Don Saager finds old steam locomotives romantic, even intoxicating. Even intensely intoxicating.
Thats why he’s excavating land behind his house for a half-mile railroad for steam engines he’s been building from scratch for six years. He’s calling it the Heavenly Hilltop Railroad.
The engines are 1/8 scale but are exact replicas of original steam engines, work the same way, weigh up to a ton, and can pull passengers.
“I first fell in love with steam engines when I was a youngster,” says the soft-spoken 58-year-old machinist from Stamping Ground, Ky., (pop. 831). “I was a baggage handler for the Sante Fe Railroad in California when I was 18 or 19. I got to see the last of the great steamers back then. They were something else.”
Saager didn’t make railroading a career, though. Instead, he learned a trade as a machinist and lathe operator. He’s now with Commonwealth Tools in Stamping Ground. But the love of trains still drove him. He built an elaborate Lionel model train diorama (a tabletop set) and continued to bone up on railroad lore.
A few years ago, he discovered a group of large-scale railroad enthusiasts while searching the Internet. That group, the Mid-South Live Steamers, based out of middle Tennessee, operated one of the few 1/8-scale steam locomotive enthusiast clubs in the country. Saager was hooked right then on the idea of building his own large-scale train engines.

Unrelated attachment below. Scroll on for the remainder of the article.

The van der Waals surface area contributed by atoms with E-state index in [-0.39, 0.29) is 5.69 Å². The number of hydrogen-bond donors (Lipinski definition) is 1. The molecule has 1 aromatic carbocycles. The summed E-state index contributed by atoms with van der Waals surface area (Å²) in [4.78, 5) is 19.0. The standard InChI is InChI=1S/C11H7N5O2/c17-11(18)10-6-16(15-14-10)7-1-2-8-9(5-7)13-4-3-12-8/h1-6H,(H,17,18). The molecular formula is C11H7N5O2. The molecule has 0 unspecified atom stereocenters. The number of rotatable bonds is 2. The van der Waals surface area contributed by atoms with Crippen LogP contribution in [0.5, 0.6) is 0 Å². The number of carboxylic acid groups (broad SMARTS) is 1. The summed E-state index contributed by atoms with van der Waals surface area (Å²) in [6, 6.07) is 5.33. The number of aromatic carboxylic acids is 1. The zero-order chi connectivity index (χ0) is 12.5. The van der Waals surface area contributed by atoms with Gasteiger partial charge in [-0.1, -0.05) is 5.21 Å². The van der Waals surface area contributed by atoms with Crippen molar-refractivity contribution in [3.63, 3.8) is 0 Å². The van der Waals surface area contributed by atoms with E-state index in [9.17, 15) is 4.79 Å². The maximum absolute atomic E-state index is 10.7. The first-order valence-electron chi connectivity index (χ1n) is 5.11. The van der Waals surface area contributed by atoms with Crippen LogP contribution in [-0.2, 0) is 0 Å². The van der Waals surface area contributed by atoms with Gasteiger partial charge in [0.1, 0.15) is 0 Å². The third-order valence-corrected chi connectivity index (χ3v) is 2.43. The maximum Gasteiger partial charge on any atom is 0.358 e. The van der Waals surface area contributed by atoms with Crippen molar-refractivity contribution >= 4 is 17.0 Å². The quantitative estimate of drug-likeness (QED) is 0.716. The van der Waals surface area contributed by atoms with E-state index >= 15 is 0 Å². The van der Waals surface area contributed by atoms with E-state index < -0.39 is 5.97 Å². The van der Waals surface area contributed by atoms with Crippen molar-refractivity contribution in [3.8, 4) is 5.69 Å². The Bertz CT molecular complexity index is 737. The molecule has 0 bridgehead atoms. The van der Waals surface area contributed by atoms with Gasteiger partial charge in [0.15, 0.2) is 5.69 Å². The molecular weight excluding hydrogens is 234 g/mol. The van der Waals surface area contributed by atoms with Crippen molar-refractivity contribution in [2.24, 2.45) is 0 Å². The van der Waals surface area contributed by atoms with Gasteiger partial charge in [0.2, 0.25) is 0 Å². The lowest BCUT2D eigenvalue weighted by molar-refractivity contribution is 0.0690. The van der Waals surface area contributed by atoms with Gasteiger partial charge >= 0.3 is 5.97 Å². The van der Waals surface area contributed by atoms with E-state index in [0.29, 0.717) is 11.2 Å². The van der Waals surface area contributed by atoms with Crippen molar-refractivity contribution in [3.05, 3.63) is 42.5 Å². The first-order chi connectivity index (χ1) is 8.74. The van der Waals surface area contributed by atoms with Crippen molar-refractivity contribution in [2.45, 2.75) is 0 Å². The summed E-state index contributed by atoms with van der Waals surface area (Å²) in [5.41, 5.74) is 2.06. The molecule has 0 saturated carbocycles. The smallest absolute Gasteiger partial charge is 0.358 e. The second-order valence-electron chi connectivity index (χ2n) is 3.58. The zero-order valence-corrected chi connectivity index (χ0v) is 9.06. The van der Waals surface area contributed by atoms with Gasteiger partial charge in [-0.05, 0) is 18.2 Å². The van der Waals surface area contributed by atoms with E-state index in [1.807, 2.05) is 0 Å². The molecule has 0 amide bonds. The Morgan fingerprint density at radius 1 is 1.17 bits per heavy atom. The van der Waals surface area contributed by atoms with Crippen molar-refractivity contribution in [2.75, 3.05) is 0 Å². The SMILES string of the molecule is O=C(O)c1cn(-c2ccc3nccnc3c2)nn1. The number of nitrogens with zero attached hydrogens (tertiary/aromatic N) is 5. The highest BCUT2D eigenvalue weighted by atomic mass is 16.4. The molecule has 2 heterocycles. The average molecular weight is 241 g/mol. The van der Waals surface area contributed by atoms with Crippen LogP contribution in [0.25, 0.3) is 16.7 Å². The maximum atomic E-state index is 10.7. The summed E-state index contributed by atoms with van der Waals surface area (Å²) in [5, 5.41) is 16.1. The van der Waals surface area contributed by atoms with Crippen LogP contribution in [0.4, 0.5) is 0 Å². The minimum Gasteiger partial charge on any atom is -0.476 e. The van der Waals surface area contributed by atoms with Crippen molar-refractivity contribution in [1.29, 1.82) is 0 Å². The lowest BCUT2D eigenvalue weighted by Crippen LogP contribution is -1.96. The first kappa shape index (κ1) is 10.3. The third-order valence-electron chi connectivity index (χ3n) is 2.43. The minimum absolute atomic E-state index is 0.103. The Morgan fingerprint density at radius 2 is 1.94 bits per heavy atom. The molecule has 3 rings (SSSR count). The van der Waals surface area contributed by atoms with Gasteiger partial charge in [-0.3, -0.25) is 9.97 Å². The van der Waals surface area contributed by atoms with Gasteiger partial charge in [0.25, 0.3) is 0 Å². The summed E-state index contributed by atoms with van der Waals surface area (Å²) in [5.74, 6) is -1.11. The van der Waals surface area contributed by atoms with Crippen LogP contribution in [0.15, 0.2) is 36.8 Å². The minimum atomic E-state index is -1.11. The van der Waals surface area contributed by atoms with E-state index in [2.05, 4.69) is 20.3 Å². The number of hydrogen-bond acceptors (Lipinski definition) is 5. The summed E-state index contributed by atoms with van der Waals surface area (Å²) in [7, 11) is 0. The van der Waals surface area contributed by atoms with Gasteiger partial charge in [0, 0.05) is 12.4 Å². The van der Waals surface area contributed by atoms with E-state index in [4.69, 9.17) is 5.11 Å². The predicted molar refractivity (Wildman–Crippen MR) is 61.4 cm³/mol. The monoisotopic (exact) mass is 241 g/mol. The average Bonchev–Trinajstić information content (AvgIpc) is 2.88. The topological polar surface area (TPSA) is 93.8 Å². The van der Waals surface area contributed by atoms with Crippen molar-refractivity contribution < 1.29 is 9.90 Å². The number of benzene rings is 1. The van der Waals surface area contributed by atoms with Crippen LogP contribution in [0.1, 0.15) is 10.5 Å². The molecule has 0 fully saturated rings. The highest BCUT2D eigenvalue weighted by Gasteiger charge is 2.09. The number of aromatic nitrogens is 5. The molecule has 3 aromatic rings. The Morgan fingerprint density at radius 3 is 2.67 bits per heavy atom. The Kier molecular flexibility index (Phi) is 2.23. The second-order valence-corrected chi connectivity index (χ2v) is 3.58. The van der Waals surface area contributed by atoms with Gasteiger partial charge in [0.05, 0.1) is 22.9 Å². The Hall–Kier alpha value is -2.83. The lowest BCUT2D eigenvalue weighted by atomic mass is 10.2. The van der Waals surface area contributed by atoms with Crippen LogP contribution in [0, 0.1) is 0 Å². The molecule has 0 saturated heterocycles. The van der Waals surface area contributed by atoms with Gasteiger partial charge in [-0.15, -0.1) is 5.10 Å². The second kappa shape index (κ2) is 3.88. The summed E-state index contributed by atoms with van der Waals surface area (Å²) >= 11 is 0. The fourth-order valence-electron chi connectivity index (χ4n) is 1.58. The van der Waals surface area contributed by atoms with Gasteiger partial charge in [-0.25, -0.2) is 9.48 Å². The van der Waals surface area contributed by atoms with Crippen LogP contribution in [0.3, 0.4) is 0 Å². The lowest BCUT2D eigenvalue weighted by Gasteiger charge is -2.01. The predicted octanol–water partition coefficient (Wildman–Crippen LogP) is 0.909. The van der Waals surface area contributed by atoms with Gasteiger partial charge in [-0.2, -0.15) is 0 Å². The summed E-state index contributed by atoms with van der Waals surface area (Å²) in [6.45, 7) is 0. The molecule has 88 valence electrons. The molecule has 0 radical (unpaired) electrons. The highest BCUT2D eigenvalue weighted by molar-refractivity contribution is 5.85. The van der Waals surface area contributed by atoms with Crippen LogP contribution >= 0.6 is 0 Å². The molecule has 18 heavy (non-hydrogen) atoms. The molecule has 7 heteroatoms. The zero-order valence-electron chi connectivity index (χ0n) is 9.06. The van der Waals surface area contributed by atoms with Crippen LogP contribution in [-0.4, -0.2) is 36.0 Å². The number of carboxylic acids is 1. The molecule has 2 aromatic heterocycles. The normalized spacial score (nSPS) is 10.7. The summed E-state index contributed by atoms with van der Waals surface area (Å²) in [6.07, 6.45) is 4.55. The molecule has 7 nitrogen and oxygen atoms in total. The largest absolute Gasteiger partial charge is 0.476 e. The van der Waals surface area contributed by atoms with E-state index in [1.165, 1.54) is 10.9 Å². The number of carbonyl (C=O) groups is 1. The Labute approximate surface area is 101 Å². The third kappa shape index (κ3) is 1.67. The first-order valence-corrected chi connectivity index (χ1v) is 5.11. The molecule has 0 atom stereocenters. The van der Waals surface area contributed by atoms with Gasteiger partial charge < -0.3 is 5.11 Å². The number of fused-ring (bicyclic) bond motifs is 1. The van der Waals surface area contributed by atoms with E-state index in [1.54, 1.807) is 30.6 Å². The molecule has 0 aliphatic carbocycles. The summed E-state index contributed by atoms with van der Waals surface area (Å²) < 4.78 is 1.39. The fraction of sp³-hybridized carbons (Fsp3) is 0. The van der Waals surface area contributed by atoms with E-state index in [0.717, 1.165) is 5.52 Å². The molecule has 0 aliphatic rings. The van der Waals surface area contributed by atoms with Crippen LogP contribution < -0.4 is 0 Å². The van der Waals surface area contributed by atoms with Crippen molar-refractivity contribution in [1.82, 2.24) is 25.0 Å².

“I went to one of their gatherings, and I really became excited about the hobby,” he says. “That, for me, got the engine running, so to speak.”
Saager met some of the founders of the Mid-South Live Steamers, including Joe Ed Gaddes, who was responsible for getting the organization up and running.
Gaddes’ son, Brent, also an aficionado, says that since the early 1970s, dozens of like-minded steamers have been gathering at the clubs mile-long railway on the grounds of the Maury County Park in Columbia, Tenn. Members haul their engines by truck in the spring and fall for the gatherings, where kids of all ages get to climb aboard the built-to-scale, fully functional engines.
Rails for the operation are spaced 7 1/2 inches apart, and the engines and their accompanying cars are just big enough to ride, but not too big to transport. The engines weigh up to 2,000 pounds and can pull from one to 50 people, depending on their size.
Almost all engines operate like the real McCoy, burning coal or other fuel in a firebox to heat water until it boils, creating the steam that propels the wheels. And, Gaddes says, the real fun is getting together and riding the trains.
The hobby isn’t for everyone. Kits are available for the engines, but these can cost as much as a new automobile. So, most enthusiasts have to possess the skills to manufacture their own engines.
“I was fortunate in that I already was trained as a machinist and lathe operator,” Saager says. “I bought some plans from members of Mid-South, and then I started to build my own engines.”
Saager says his first effort was all-consuming, but fortunately his wife, Becky, understood. “That first engine took me a year to build,” he says. “Every evening I was in my shop at home working until 9 or 10 p.m., and I worked every Saturday and every Sunday after church.”
“But it was worth it,” he says cheerfully. “I learned a lot from that experience, and now I’m on my second engine. It’s a 1/8-scale version of the Denver Rio Grande, a real steamer built in 1903.”
“This one’s my pride and joy,” Saager says. “When it’s done, it will pull up to 25 cars.”
Which will no doubt make it the crowning glory of the Heavenly Hilltop Railroad.